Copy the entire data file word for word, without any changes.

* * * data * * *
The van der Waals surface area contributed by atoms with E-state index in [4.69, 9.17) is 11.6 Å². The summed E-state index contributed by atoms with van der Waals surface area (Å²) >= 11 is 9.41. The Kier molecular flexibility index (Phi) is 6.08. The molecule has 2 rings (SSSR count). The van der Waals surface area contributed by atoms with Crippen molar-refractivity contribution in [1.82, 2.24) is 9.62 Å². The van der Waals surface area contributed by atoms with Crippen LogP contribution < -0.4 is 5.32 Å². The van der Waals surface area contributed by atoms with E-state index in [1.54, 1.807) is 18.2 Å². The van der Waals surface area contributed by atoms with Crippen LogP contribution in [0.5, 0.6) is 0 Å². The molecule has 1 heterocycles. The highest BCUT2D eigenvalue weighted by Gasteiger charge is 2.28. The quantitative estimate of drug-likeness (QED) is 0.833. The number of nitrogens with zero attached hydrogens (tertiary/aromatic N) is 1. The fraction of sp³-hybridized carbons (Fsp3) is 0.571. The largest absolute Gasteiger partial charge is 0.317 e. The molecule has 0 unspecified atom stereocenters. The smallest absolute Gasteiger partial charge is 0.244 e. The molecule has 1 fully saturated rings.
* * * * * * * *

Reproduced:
The van der Waals surface area contributed by atoms with E-state index in [4.69, 9.17) is 11.6 Å². The summed E-state index contributed by atoms with van der Waals surface area (Å²) >= 11 is 9.41. The Kier molecular flexibility index (Phi) is 6.08. The molecule has 2 rings (SSSR count). The van der Waals surface area contributed by atoms with Crippen molar-refractivity contribution in [1.82, 2.24) is 9.62 Å². The van der Waals surface area contributed by atoms with Crippen LogP contribution < -0.4 is 5.32 Å². The van der Waals surface area contributed by atoms with E-state index in [1.54, 1.807) is 18.2 Å². The van der Waals surface area contributed by atoms with Crippen LogP contribution in [0.5, 0.6) is 0 Å². The molecule has 1 heterocycles. The highest BCUT2D eigenvalue weighted by Gasteiger charge is 2.28. The quantitative estimate of drug-likeness (QED) is 0.833. The number of nitrogens with zero attached hydrogens (tertiary/aromatic N) is 1. The fraction of sp³-hybridized carbons (Fsp3) is 0.571. The largest absolute Gasteiger partial charge is 0.317 e. The molecule has 0 unspecified atom stereocenters. The smallest absolute Gasteiger partial charge is 0.244 e. The molecule has 1 fully saturated rings.